Beneath The Surface

RLH / WHQR

LEE:  I may not agree with what you say, but I will defend to the death your right to say it. That's this country.  If that’s not this country, where are we living?

That's Lee, one of the eleven people, diverse in age, ethnicity, and political leanings, who spent 2019 with us for what we hoped would be a year-long experiment in civil discourse.   

arthurbrooks.com

It was January of 2019 that WHQR brought together about a dozen people, diverse in age, ethnicity, and political affiliation.  Our objective:  to see how the tone and quality of the group’s conversation changed over the course of the year.  And to find out whether these people could come to value spending time together. 

Eleven people diverse in age, ethnicity and political leanings are engaged in a year long experiment in civil discourse. Each month we bring you a conversation with members of the group. 

Katelyn Freund / WHQR

This month's topic:  Donald Trump:  Impeach or Not?  It's a look at the qualities we seek in our leaders.

Katelyn Freund

About a dozen people, diverse in age, ethnicity, and political leanings, are engaged in a year-long experiment in civil discourse.  Each month, we bring you a conversation with members of the group.  

A dozen or so people, diverse in age, ethnicity, and political leanings, are engaged in a year-long experiment in civil discourse.  Each month, we bring you a conversation with members of the group.  We’re observing how the tone and quality of the conversation changes over the course of the year – and how relationships can evolve among people with very different views.

Katelyn Freund / WHQR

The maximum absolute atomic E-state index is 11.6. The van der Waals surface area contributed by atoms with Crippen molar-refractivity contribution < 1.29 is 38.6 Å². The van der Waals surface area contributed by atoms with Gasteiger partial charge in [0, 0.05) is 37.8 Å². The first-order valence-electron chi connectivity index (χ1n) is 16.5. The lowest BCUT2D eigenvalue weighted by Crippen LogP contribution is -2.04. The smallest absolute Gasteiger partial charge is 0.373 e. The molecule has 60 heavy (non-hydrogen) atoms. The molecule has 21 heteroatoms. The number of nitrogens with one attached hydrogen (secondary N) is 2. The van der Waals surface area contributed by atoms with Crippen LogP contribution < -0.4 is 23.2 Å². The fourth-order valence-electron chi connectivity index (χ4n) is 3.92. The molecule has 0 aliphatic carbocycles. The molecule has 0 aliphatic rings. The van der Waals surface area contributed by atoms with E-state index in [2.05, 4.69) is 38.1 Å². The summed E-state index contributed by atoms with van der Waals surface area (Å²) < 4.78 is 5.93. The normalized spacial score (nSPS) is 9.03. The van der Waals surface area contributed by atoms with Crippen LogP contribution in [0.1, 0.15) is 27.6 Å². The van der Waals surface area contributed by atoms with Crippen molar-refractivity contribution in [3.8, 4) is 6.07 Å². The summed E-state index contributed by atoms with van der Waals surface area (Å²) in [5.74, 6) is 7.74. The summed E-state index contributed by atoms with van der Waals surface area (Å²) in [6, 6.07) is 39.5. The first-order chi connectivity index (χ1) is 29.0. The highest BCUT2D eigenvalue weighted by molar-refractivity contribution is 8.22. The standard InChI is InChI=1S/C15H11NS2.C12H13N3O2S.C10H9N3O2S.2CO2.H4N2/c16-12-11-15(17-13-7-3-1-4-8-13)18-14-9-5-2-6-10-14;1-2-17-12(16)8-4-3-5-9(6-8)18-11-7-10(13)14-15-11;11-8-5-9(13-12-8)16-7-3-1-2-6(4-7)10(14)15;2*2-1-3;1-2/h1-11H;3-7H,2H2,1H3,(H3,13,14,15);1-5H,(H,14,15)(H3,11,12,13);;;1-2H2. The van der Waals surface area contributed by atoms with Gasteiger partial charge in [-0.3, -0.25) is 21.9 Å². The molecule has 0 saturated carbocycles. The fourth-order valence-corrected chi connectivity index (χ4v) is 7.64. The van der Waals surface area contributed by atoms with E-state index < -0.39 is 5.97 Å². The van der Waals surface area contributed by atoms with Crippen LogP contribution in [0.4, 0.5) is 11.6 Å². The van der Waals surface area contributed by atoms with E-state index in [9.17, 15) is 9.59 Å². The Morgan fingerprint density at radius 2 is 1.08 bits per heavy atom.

A dozen or so citizens, diverse in age, ethnicity, and political leaning, come together once a month around a table to eat lunch, discuss political issues, and learn about one another.  

A dozen or so people, diverse in age, ethnicity, and political leanings, are participating in a year-long experiment in civil discourse.  Each month, we bring you a conversation with members of the group. We’re observing how the tone and quality of the conversation changes over the course of the year, and whether the time participants spend together can forge real connections across political boundaries.

A dozen or so people, diverse in age, ethnicity, and political leanings, are engaged in a year-long experiment in civil discourse.  Each month, we bring you a conversation with members of the group.  We’re observing how the tone and quality of the conversation changes over the course of the year and whether people with different views will grow to value time with one another. 

A dozen or so people, diverse in age, ethnicity, and political leanings, have agreed to be part of a year-long experiment in civil discourse.  

A dozen or so people, diverse in age, ethnicity, and political leanings, have agreed to be part of a year-long experiment in civil discourse.  Each month, we bring you a conversation with some members of the group.  Our aim:  to observe whether the tone and quality of the conversation changes as they get to know one another over the course of the year. 

Katelyn Freund / WHQR

A dozen or so people, diverse in age, ethnicity, and political leanings, have agreed to be part of a year-long experiment in civil discourse.  Each month, we bring you a conversation with members of the group. Our aim:  to observe whether the tone and quality of the conversation changes as they get to know one another over the course of the year. 

And because it is a grand experiment, today will be a little different.  Instead of talking with them in small groups of three – we’re in a round table setting of sorts with all six. 

It's the second edition of our year-long civil discourse experiment.  

It was February 28th, 2013, nearly six years ago, that WHQR broadcast the pilot episode of CoastLine.  It was an hour on what was then the hottest topic in town:  the debate about opening a cement plant in Castle Hayne.